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    #163326 - 07/31/13 05:40 AM Re: Hyperlexia [Re: josiejo]
    ultramarina Offline

    Registered: 08/24/10
    Posts: 3428
    * double post

    Edited by ultramarina (07/31/13 05:41 AM)

    #163329 - 07/31/13 06:35 AM Re: Hyperlexia [Re: Mk13]
    Zen Scanner Offline

    Registered: 07/13/12
    Posts: 1478
    Loc: NC
    I've always thought it a bit of a truism that kids and often adults avoid eye contact when guilty or in a high emotional state. My personal experience is in the hyper range of things. I tend to look away from someone in a heavy emotional state for fear of being overwhelmed by it. Conversely I'd worry about projecting my own emotions onto someone else and not look at them.

    Looking at what Temple Grandin describes, it is a completely different experience between her picking up patchwork details and my being overwhelmed by saturated holistic information. If they lead to the same diagnosis, the problem is the diagnosis in the same way it is with how hyperlexia was broken out above.

    #168313 - 09/18/13 08:15 PM Re: Hyperlexia [Re: josiejo]
    blackcat Offline

    Registered: 05/23/13
    Posts: 2154
    My DS seems to be the classic "type 3" in that article, with Einstein Syndrome as well (although he is dyspraxic, so that could explain his delayed speech development).

    He's never had a fascination with books or letters, but started reading early. One day I printed out a list of sight words from K-third grade and was shocked that he could read almost all of them, despite never being taught them. He was reading well at 4 and in kindergarten reading chapter books, despite hardly ever reading or practicing at home. It was like he magically absorbed the reading process.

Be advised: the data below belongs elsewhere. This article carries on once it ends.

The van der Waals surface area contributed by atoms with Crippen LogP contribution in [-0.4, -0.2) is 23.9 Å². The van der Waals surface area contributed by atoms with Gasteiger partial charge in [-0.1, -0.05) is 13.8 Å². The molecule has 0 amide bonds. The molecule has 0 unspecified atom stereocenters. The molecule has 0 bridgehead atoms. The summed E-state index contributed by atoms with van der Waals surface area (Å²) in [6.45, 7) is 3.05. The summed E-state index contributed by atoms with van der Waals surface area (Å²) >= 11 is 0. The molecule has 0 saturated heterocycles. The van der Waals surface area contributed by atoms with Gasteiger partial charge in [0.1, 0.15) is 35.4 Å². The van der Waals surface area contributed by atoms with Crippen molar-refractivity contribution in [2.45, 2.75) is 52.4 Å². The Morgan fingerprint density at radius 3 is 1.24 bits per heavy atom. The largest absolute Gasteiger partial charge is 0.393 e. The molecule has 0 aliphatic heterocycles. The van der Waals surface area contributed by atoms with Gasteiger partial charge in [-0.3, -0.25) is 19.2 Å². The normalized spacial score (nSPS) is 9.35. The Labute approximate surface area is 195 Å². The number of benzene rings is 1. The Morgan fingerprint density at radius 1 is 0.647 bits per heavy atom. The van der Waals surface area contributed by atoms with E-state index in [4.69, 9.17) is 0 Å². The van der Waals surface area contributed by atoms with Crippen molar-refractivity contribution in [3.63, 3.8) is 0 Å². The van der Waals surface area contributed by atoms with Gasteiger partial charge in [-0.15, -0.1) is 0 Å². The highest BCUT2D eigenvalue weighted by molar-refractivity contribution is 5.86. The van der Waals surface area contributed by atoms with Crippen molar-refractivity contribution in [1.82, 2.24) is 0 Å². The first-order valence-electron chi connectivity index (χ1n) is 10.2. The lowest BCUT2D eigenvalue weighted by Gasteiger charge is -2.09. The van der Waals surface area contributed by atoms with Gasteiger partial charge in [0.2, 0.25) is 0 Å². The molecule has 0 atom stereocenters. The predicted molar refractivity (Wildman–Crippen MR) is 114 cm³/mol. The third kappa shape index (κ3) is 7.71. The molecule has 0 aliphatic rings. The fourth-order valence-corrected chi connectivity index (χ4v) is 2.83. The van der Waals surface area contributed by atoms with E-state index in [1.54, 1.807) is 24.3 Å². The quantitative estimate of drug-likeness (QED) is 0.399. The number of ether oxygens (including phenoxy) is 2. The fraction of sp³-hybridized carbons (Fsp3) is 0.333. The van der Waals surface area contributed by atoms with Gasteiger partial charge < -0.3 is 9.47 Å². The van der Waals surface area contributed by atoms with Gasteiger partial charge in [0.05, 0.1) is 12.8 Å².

I would love to know what the IQ profile is of such kids. DS is high on non-verbal ability (140's), and he was recently given a visual perception test and got a perfect score on visual memory and visual spatial ability. The test was meant for adults as well as kids and he still got perfect scores in those categories. I wonder if the hyperlexia is related to seeing patterns in phonics, or memorizing whole words, or what.

    We have been worried abut autism since he was a toddler. He had lots of words but wasn't putting them together in phrases til 2.5. He didn't point to anything til 18 months. Then he started a phase where he meowed like a cat more than talked. He ran around on his toes and flapped his arms. His voice has always had an odd pitch/prosody. Now I know these things can be related to his dyspraxia, and there is an overlap between ASD symptoms and dyspraxia symptoms. As he is getting older (now 6) we have been seeing less and less of the autistic-like features and he is getting a lot more social and outgoing.

    #168319 - 09/19/13 01:55 AM Re: Hyperlexia [Re: blackcat]
    puffin Offline

    Registered: 12/11/12
    Posts: 2035
    To me it seems entirely reasonable not to look at someone who is angry or upset with you - a kind of self defence. But it is oh so annoying when ds6 does it. I think he is just trying to tune me out though.

    I agree with the poster who said that there was more acceptance of wierdness in the past - people were mean at times but they didn't assume medical intervention was required if someone was a bit different.

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